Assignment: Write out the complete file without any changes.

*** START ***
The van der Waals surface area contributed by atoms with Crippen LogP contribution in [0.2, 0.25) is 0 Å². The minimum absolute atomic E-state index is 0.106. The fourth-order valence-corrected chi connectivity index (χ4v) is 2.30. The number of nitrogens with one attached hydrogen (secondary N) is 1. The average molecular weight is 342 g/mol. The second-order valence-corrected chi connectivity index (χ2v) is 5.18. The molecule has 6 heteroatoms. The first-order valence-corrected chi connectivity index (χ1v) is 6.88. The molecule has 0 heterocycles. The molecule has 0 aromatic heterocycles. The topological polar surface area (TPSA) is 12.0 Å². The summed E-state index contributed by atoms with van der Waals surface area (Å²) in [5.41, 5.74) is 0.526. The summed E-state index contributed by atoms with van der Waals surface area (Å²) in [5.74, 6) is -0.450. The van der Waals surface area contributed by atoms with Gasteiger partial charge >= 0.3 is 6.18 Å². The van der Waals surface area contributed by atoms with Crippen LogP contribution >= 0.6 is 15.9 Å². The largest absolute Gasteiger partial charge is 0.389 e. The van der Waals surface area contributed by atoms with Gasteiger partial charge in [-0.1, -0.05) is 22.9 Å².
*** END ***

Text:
The van der Waals surface area contributed by atoms with Crippen LogP contribution in [0.2, 0.25) is 0 Å². The minimum absolute atomic E-state index is 0.106. The fourth-order valence-corrected chi connectivity index (χ4v) is 2.30. The number of nitrogens with one attached hydrogen (secondary N) is 1. The average molecular weight is 342 g/mol. The second-order valence-corrected chi connectivity index (χ2v) is 5.18. The molecule has 6 heteroatoms. The first-order valence-corrected chi connectivity index (χ1v) is 6.88. The molecule has 0 heterocycles. The molecule has 0 aromatic heterocycles. The topological polar surface area (TPSA) is 12.0 Å². The summed E-state index contributed by atoms with van der Waals surface area (Å²) in [5.41, 5.74) is 0.526. The summed E-state index contributed by atoms with van der Waals surface area (Å²) in [5.74, 6) is -0.450. The van der Waals surface area contributed by atoms with Gasteiger partial charge >= 0.3 is 6.18 Å². The van der Waals surface area contributed by atoms with Crippen LogP contribution >= 0.6 is 15.9 Å². The largest absolute Gasteiger partial charge is 0.389 e. The van der Waals surface area contributed by atoms with Gasteiger partial charge in [-0.1, -0.05) is 22.9 Å².